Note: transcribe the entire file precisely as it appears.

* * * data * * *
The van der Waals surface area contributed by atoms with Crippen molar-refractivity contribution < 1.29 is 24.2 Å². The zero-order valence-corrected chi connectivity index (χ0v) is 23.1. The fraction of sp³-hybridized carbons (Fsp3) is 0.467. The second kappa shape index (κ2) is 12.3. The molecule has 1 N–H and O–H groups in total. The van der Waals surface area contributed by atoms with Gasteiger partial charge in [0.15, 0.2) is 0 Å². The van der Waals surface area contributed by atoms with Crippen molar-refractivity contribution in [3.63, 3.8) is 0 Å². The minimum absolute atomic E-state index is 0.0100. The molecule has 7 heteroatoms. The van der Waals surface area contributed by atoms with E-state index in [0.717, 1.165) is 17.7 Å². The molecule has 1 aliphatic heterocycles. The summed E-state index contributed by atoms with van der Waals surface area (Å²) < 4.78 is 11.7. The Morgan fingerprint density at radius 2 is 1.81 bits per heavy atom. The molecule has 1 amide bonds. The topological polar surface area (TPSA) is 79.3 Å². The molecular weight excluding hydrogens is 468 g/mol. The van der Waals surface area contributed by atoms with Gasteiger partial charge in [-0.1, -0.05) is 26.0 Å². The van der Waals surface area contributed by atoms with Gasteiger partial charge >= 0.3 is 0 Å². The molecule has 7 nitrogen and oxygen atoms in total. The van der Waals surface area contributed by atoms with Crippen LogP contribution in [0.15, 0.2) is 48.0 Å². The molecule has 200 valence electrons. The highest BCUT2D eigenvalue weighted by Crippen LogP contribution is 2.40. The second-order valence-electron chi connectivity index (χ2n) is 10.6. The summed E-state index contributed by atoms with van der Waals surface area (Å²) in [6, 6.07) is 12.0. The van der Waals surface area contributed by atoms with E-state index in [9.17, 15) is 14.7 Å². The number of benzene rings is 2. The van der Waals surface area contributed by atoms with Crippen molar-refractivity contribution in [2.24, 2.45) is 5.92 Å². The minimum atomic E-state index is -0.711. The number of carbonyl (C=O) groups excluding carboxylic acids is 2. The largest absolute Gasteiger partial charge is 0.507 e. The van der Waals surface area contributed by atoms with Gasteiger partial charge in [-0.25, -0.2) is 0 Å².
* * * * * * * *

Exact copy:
The van der Waals surface area contributed by atoms with Crippen molar-refractivity contribution < 1.29 is 24.2 Å². The zero-order valence-corrected chi connectivity index (χ0v) is 23.1. The fraction of sp³-hybridized carbons (Fsp3) is 0.467. The second kappa shape index (κ2) is 12.3. The molecule has 1 N–H and O–H groups in total. The van der Waals surface area contributed by atoms with Gasteiger partial charge in [0.15, 0.2) is 0 Å². The van der Waals surface area contributed by atoms with Crippen molar-refractivity contribution in [3.63, 3.8) is 0 Å². The minimum absolute atomic E-state index is 0.0100. The molecule has 7 heteroatoms. The van der Waals surface area contributed by atoms with E-state index in [0.717, 1.165) is 17.7 Å². The molecule has 1 aliphatic heterocycles. The summed E-state index contributed by atoms with van der Waals surface area (Å²) < 4.78 is 11.7. The Morgan fingerprint density at radius 2 is 1.81 bits per heavy atom. The molecule has 1 amide bonds. The topological polar surface area (TPSA) is 79.3 Å². The molecular weight excluding hydrogens is 468 g/mol. The van der Waals surface area contributed by atoms with Gasteiger partial charge in [-0.1, -0.05) is 26.0 Å². The van der Waals surface area contributed by atoms with Gasteiger partial charge >= 0.3 is 0 Å². The molecule has 7 nitrogen and oxygen atoms in total. The van der Waals surface area contributed by atoms with Crippen LogP contribution in [0.15, 0.2) is 48.0 Å². The molecule has 200 valence electrons. The highest BCUT2D eigenvalue weighted by Crippen LogP contribution is 2.40. The second-order valence-electron chi connectivity index (χ2n) is 10.6. The summed E-state index contributed by atoms with van der Waals surface area (Å²) in [6, 6.07) is 12.0. The van der Waals surface area contributed by atoms with E-state index in [9.17, 15) is 14.7 Å². The number of benzene rings is 2. The van der Waals surface area contributed by atoms with Crippen molar-refractivity contribution in [2.24, 2.45) is 5.92 Å². The minimum atomic E-state index is -0.711. The number of carbonyl (C=O) groups excluding carboxylic acids is 2. The largest absolute Gasteiger partial charge is 0.507 e. The van der Waals surface area contributed by atoms with Gasteiger partial charge in [-0.25, -0.2) is 0 Å².